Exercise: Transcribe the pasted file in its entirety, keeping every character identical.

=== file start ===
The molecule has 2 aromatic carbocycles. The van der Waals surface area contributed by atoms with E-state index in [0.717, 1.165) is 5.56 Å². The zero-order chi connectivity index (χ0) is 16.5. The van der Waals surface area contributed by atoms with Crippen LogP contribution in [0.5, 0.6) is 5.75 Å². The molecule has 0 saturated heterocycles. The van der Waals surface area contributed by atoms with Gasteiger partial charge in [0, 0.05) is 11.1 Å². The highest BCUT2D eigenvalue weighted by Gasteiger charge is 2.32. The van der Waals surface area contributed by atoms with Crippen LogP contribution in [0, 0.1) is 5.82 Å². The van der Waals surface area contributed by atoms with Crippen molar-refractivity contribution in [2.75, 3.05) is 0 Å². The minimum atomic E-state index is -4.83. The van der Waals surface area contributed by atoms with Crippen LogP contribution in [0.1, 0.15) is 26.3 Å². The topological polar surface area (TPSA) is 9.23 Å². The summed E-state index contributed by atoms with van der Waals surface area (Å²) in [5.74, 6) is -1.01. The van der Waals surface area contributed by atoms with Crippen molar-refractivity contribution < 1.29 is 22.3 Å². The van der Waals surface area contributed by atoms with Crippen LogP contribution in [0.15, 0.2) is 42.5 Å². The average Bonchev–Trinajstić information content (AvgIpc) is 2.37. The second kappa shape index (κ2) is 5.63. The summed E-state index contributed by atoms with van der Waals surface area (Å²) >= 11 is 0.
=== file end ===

The molecule has 2 aromatic carbocycles. The van der Waals surface area contributed by atoms with E-state index in [0.717, 1.165) is 5.56 Å². The zero-order chi connectivity index (χ0) is 16.5. The van der Waals surface area contributed by atoms with Crippen LogP contribution in [0.5, 0.6) is 5.75 Å². The molecule has 0 saturated heterocycles. The van der Waals surface area contributed by atoms with Gasteiger partial charge in [0, 0.05) is 11.1 Å². The highest BCUT2D eigenvalue weighted by Gasteiger charge is 2.32. The van der Waals surface area contributed by atoms with Crippen LogP contribution in [0, 0.1) is 5.82 Å². The van der Waals surface area contributed by atoms with Crippen molar-refractivity contribution in [2.75, 3.05) is 0 Å². The minimum atomic E-state index is -4.83. The van der Waals surface area contributed by atoms with Crippen LogP contribution in [0.1, 0.15) is 26.3 Å². The topological polar surface area (TPSA) is 9.23 Å². The summed E-state index contributed by atoms with van der Waals surface area (Å²) in [5.74, 6) is -1.01. The van der Waals surface area contributed by atoms with Crippen molar-refractivity contribution < 1.29 is 22.3 Å². The van der Waals surface area contributed by atoms with Crippen LogP contribution in [0.15, 0.2) is 42.5 Å². The average Bonchev–Trinajstić information content (AvgIpc) is 2.37. The second kappa shape index (κ2) is 5.63. The summed E-state index contributed by atoms with van der Waals surface area (Å²) >= 11 is 0.